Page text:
The opinion of the court was delivered by: Gary L. Sharpe Chief Judge
MEMORANDUM-DECISION AND ORDER
Plaintiffs Kenneth Kerrigan (Kerrigan) and his wife, Tammy Kerrigan, commenced this action pursuant to 28 U.S.C. § 1332 against defendants New York State Electric & Gas Corporation (NYSEG), Comcast Corporation, and Verizon Communications, Inc., seeking damages for personal injuries sustained by Kerrigan. (See Compl., Dkt. No. 1.) Pending is Comcast's motion for summary judgment dismissing the Complaint and all cross claims against it. (See Dkt. No. 25.) For the reasons that follow, the motion is denied as premature.
A. Facts*fn1 On October 29, 2010, Kerrigan sustained an injury while working for
Hawkeye, LLC, a company that was previously hired by NYSEG to "provide line construction and related services," in the Town of Carmel, Putnam County. (Def. Comcast's Statement of Material Facts (SMF) ¶¶ 1, 2, 6, 12, Dkt. No. 25, Attach. 1.) While a Hawkeye work crew was "performing certain work on the utility poles located at or about 151 Shear Hill Road," Kerrigan's co-worker, Vanner Kenneth, was directed to move a truck with an attached trailer "to allow traffic to move around an obstruction." (Id. ¶¶ 7-10.) Kerrigan, who was directing traffic at the time that Kenneth moved the truck and trailer, was struck by the trailer and injured. (Id. ¶¶ 11-12.) "The vehicle that struck [Kerrigan] at the time of the accident was neither owned by Comcast nor operated by a Comcast employee"; it is also clear that "no Comcast employees, contractors or subcontractors [were] present at or about the location of the accident." (Id. ¶¶ 13, 17, 19.)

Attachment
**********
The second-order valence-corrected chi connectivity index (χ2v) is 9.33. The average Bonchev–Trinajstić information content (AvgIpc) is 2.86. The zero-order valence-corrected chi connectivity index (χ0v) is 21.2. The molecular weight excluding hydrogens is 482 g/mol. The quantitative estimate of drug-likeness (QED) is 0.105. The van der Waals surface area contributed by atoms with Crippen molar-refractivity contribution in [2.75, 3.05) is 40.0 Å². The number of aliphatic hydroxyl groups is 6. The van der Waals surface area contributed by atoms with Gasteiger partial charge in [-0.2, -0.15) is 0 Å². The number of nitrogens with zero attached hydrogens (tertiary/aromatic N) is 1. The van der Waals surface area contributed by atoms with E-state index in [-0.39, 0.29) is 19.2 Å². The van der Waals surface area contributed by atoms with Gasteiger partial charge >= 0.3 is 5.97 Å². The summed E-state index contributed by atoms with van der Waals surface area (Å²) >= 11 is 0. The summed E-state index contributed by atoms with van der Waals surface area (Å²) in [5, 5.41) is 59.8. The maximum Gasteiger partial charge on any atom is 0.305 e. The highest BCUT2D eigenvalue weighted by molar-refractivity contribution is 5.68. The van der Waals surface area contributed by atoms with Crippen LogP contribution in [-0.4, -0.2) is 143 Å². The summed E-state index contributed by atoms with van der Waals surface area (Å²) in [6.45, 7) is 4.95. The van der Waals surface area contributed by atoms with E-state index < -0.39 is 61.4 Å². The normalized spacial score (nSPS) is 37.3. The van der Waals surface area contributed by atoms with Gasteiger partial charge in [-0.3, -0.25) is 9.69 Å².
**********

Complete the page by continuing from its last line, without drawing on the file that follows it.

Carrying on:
Plaintiffs filed their Complaint on November 7, 2011, asserting common-law negligence, violations of N.Y. Labor Law §§ 200, 240, and 241, and a derivative claim for loss of consortium against all defendants.*fn2
(See Compl. ¶¶ 26-45.) Defendants separately answered and each alleged cross claims against the others. (See Dkt. Nos. 7, 10, 12, 14-19.) Comcast filed the instant summary judgment motion before appearing for a Rule 16 conference or engaging in any discovery.*fn3 (See Dkt. No. 25.)
The standard of review pursuant to Fed. R. Civ. P. 56 is well established and will not be repeated here. For a full discussion of the standard, the court refers the parties to its recent decision in Wagner v. Swarts, No. 1:09--cv--652, 2011 WL 5599571, *4 (N.D.N.Y. Nov. 17, 2011).
Comcast contends that the Complaint and all cross claims should be dismissed in their entirety as against it. (See generally Dkt. No. 25, Attach. 16 at 7-18.) The Kerrigans counter, and the court agrees, that the motion is premature and should be denied. (See Dkt. No. 2-5.)
As relevant here, when a non-movant is able to show "by affidavit or declaration that, for specific reasons, it cannot present facts essential to justify its opposition [to a summary judgment motion], the court may . . . defer considering the motion or deny it." Fed. R. Civ. P. 56(d). Because plaintiffs have submitted an affidavit sufficiently setting forth their inability to present facts essential to justify their opposition to this motion, (see ...